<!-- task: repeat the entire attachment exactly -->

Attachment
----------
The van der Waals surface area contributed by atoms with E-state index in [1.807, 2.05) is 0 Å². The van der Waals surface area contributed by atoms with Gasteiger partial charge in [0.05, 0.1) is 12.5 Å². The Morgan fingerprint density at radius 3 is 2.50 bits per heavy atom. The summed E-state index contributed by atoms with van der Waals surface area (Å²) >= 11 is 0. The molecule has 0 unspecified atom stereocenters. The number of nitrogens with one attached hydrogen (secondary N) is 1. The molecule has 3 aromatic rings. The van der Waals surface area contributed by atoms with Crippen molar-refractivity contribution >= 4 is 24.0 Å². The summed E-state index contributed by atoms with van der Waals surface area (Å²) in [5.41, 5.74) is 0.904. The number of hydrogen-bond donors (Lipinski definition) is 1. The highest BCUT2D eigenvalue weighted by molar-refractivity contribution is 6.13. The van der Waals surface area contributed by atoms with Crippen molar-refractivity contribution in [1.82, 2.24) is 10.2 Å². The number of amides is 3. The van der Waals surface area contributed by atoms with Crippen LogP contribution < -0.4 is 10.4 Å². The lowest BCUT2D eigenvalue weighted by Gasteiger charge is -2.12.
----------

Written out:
The van der Waals surface area contributed by atoms with E-state index in [1.807, 2.05) is 0 Å². The van der Waals surface area contributed by atoms with Gasteiger partial charge in [0.05, 0.1) is 12.5 Å². The Morgan fingerprint density at radius 3 is 2.50 bits per heavy atom. The summed E-state index contributed by atoms with van der Waals surface area (Å²) >= 11 is 0. The molecule has 0 unspecified atom stereocenters. The number of nitrogens with one attached hydrogen (secondary N) is 1. The molecule has 3 aromatic rings. The van der Waals surface area contributed by atoms with Crippen molar-refractivity contribution >= 4 is 24.0 Å². The summed E-state index contributed by atoms with van der Waals surface area (Å²) in [5.41, 5.74) is 0.904. The number of hydrogen-bond donors (Lipinski definition) is 1. The highest BCUT2D eigenvalue weighted by molar-refractivity contribution is 6.13. The van der Waals surface area contributed by atoms with Crippen molar-refractivity contribution in [1.82, 2.24) is 10.2 Å². The number of amides is 3. The van der Waals surface area contributed by atoms with Crippen LogP contribution < -0.4 is 10.4 Å². The lowest BCUT2D eigenvalue weighted by Gasteiger charge is -2.12.